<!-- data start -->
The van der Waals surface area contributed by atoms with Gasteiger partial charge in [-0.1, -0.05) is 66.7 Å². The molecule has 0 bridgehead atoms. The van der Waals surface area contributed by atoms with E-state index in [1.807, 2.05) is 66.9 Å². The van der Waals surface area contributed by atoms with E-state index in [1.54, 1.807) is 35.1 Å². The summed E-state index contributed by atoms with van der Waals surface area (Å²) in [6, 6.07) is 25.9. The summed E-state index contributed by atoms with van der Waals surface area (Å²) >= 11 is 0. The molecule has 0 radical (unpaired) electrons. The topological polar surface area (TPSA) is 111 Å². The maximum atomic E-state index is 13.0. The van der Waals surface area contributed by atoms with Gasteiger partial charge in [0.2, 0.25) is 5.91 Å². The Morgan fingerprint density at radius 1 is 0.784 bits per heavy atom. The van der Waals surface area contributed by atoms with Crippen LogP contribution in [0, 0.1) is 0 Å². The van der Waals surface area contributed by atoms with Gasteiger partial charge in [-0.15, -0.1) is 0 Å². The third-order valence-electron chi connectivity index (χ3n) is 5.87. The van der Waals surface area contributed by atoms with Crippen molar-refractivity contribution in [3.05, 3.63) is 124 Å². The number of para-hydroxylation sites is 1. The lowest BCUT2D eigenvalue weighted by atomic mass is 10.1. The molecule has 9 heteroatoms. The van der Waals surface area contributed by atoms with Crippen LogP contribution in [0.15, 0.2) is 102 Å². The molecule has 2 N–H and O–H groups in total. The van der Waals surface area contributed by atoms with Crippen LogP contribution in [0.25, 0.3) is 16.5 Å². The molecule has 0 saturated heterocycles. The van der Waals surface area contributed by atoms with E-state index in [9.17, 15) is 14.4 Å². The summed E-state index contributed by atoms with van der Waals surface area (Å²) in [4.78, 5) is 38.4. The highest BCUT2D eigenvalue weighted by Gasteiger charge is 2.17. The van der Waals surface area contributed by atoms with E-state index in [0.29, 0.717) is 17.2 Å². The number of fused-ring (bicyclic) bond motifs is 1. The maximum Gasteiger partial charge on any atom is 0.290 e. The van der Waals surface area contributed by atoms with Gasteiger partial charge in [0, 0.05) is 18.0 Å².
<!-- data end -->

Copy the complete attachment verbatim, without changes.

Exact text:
The van der Waals surface area contributed by atoms with Gasteiger partial charge in [-0.1, -0.05) is 66.7 Å². The molecule has 0 bridgehead atoms. The van der Waals surface area contributed by atoms with E-state index in [1.807, 2.05) is 66.9 Å². The van der Waals surface area contributed by atoms with E-state index in [1.54, 1.807) is 35.1 Å². The summed E-state index contributed by atoms with van der Waals surface area (Å²) in [6, 6.07) is 25.9. The summed E-state index contributed by atoms with van der Waals surface area (Å²) >= 11 is 0. The molecule has 0 radical (unpaired) electrons. The topological polar surface area (TPSA) is 111 Å². The maximum atomic E-state index is 13.0. The van der Waals surface area contributed by atoms with Gasteiger partial charge in [0.2, 0.25) is 5.91 Å². The Morgan fingerprint density at radius 1 is 0.784 bits per heavy atom. The van der Waals surface area contributed by atoms with Crippen LogP contribution in [0, 0.1) is 0 Å². The van der Waals surface area contributed by atoms with Gasteiger partial charge in [-0.15, -0.1) is 0 Å². The third-order valence-electron chi connectivity index (χ3n) is 5.87. The van der Waals surface area contributed by atoms with Crippen molar-refractivity contribution in [3.05, 3.63) is 124 Å². The number of para-hydroxylation sites is 1. The lowest BCUT2D eigenvalue weighted by atomic mass is 10.1. The molecule has 9 heteroatoms. The van der Waals surface area contributed by atoms with Crippen LogP contribution in [0.15, 0.2) is 102 Å². The molecule has 2 N–H and O–H groups in total. The van der Waals surface area contributed by atoms with Crippen LogP contribution in [0.25, 0.3) is 16.5 Å². The molecule has 0 saturated heterocycles. The van der Waals surface area contributed by atoms with E-state index in [9.17, 15) is 14.4 Å². The summed E-state index contributed by atoms with van der Waals surface area (Å²) in [4.78, 5) is 38.4. The highest BCUT2D eigenvalue weighted by Gasteiger charge is 2.17. The van der Waals surface area contributed by atoms with E-state index in [0.29, 0.717) is 17.2 Å². The number of fused-ring (bicyclic) bond motifs is 1. The maximum Gasteiger partial charge on any atom is 0.290 e. The van der Waals surface area contributed by atoms with Gasteiger partial charge in [0, 0.05) is 18.0 Å².